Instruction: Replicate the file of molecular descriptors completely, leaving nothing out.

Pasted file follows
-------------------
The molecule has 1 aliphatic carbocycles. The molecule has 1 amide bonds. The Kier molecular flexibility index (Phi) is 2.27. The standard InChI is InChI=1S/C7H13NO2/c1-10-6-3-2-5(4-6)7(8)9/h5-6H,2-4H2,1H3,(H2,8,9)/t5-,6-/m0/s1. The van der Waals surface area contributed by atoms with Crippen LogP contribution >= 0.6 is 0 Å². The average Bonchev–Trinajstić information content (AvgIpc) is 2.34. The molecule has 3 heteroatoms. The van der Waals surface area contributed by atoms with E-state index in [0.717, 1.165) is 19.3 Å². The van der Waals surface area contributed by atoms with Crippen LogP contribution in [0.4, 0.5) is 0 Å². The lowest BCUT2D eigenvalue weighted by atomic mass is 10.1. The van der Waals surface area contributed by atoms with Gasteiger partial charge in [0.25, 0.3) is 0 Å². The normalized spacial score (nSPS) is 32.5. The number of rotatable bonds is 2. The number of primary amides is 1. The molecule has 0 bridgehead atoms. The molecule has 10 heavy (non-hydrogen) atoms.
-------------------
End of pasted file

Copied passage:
The molecule has 1 aliphatic carbocycles. The molecule has 1 amide bonds. The Kier molecular flexibility index (Phi) is 2.27. The standard InChI is InChI=1S/C7H13NO2/c1-10-6-3-2-5(4-6)7(8)9/h5-6H,2-4H2,1H3,(H2,8,9)/t5-,6-/m0/s1. The van der Waals surface area contributed by atoms with Crippen LogP contribution >= 0.6 is 0 Å². The average Bonchev–Trinajstić information content (AvgIpc) is 2.34. The molecule has 3 heteroatoms. The van der Waals surface area contributed by atoms with E-state index in [0.717, 1.165) is 19.3 Å². The van der Waals surface area contributed by atoms with Crippen LogP contribution in [0.4, 0.5) is 0 Å². The lowest BCUT2D eigenvalue weighted by atomic mass is 10.1. The van der Waals surface area contributed by atoms with Gasteiger partial charge in [0.25, 0.3) is 0 Å². The normalized spacial score (nSPS) is 32.5. The number of rotatable bonds is 2. The number of primary amides is 1. The molecule has 0 bridgehead atoms. The molecule has 10 heavy (non-hydrogen) atoms.